Okay well this is getting confusing. I'm going through https://microservices.io/ and they say database per service has a lot of positives for projects that need scaling (which I'm working on) but they require the saga pattern for transactions that span multiple service (which I require) but event sourcing can be used for atomically updating state and publishing messages. The steps are database per service => sagas => event sourcing, but by definition an event store is a single database so event sourcing violates the first pattern
I know this isn't strictly related to your bootstrap but it is related to event sourcing which your project has the most documentation on :p
Ok, it may sound a bit blatant, but I think that Event Sourcing is taught wrongly in general ;)
also messaging and microservices :P
My perspective on that is that the most important is the careful design considering logical and technical split.
So e.g. you can have good logical split into modules and have good monolithic modular app
you can have a mixture (e.g. 2 modules deployed at the same machine, 1 on the other, etc.)
I'm not a huge fan of microservices.io - it has some good content, but it lacks context and more detailed considerations
Sorry for this intro :P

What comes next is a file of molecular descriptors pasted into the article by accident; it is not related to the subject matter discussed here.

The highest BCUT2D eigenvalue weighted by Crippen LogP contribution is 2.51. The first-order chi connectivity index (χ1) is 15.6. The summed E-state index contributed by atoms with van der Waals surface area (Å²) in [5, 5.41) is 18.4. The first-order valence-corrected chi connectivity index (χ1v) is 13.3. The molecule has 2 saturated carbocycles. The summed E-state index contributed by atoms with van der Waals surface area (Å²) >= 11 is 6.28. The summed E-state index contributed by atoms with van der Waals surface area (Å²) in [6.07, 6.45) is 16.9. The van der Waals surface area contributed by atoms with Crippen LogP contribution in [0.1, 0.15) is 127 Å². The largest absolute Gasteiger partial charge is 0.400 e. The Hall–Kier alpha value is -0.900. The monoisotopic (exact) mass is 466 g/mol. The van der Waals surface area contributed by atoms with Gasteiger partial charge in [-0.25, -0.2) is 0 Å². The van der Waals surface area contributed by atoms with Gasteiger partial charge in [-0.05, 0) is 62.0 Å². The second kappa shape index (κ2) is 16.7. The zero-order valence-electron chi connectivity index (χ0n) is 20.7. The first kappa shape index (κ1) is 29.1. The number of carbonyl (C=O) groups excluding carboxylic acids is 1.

So I think that, I'd personally try to avoid distributed processes unless they're needed
So not do saga just because we distributed databases, and we distributed because we want to do microservices, etc.
In general Event Sourcing is also not a system-wide pattern
it's more of a module-pattern
So understanding of events should be the inner module understanding. Then you can have granular events as much you need.
But if you try to use those events as they are also for cross-module integration then you'll have a leaking abstraction and first step to distributed monolith. Which has all the cons of monolith and all cons of microservices - without pros ;)
or through e.g. some external message bus as Kafka, RabbitMQ etc.
In general command send with pub/sub semantic - so you're publishing command and expecting to get event at some point with success or failure.
I'm not sure about your particular business case, so it's hard to suggest you which would be the best for you. But imho starting with proper boundaries, load analysis etc. is always good starting point ;)
I appologize for a lecture :P
Feel free to ask more questions if that wasn't clear answer ;)
No, no need to apologize this has been wonderful and I appreciate your time spent on me. I feel like I've become a struggling student that sat down with a professor :p I was not even aware that a microservice lives in its own process and spun up with docker or even systemd
I got few scars on that by myself :D
I think that microservice doesn't have to be on docker
it could be a set of VMs
But the common practice is use docker or kubernetes
as it allows easier orchestration
I feel more comfortable with systemd however, is that useable
I'm not sure if you're planning to use AWS but Aurora DB is an interesting concept
It allows different engines - e.g. Postgres, MySQL
and provides scallability around that
Cool, however I feel like starting with a microservice project is like hitting the ground running, and also traveling 30 miles and hour while doing so. My question is, is your GoldenEye bootstrap monolithic? Because I might actually use that so I don't shoot my foot aiming for the ground